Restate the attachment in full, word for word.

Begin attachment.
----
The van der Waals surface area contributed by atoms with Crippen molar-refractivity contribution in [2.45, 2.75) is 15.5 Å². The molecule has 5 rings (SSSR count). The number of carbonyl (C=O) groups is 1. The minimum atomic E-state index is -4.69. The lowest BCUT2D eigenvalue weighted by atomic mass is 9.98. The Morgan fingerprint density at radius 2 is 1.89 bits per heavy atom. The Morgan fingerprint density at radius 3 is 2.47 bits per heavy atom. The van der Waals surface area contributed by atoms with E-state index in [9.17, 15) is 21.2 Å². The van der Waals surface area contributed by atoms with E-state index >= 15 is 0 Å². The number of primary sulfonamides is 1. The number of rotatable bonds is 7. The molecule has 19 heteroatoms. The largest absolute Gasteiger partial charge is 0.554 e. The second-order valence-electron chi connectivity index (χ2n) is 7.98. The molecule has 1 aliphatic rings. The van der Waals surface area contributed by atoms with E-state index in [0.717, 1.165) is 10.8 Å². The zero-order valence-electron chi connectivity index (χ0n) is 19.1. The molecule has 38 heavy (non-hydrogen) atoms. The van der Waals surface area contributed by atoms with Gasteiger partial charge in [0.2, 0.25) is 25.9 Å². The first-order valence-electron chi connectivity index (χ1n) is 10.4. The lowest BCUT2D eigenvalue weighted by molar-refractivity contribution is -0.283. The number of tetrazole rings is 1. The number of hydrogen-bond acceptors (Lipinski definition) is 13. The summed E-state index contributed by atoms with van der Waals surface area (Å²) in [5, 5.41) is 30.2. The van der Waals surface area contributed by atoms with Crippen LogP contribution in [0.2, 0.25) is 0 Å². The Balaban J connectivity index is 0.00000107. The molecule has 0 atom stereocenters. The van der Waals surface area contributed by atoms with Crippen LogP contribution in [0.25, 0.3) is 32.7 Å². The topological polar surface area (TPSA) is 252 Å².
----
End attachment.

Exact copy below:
The van der Waals surface area contributed by atoms with Crippen molar-refractivity contribution in [2.45, 2.75) is 15.5 Å². The molecule has 5 rings (SSSR count). The number of carbonyl (C=O) groups is 1. The minimum atomic E-state index is -4.69. The lowest BCUT2D eigenvalue weighted by atomic mass is 9.98. The Morgan fingerprint density at radius 2 is 1.89 bits per heavy atom. The Morgan fingerprint density at radius 3 is 2.47 bits per heavy atom. The van der Waals surface area contributed by atoms with E-state index in [9.17, 15) is 21.2 Å². The van der Waals surface area contributed by atoms with E-state index >= 15 is 0 Å². The number of primary sulfonamides is 1. The number of rotatable bonds is 7. The molecule has 19 heteroatoms. The largest absolute Gasteiger partial charge is 0.554 e. The second-order valence-electron chi connectivity index (χ2n) is 7.98. The molecule has 1 aliphatic rings. The van der Waals surface area contributed by atoms with E-state index in [0.717, 1.165) is 10.8 Å². The zero-order valence-electron chi connectivity index (χ0n) is 19.1. The molecule has 38 heavy (non-hydrogen) atoms. The van der Waals surface area contributed by atoms with Gasteiger partial charge in [0.2, 0.25) is 25.9 Å². The first-order valence-electron chi connectivity index (χ1n) is 10.4. The lowest BCUT2D eigenvalue weighted by molar-refractivity contribution is -0.283. The number of tetrazole rings is 1. The number of hydrogen-bond acceptors (Lipinski definition) is 13. The summed E-state index contributed by atoms with van der Waals surface area (Å²) in [5, 5.41) is 30.2. The van der Waals surface area contributed by atoms with Crippen LogP contribution in [0.2, 0.25) is 0 Å². The Balaban J connectivity index is 0.00000107. The molecule has 0 atom stereocenters. The van der Waals surface area contributed by atoms with Crippen LogP contribution in [0.25, 0.3) is 32.7 Å². The topological polar surface area (TPSA) is 252 Å².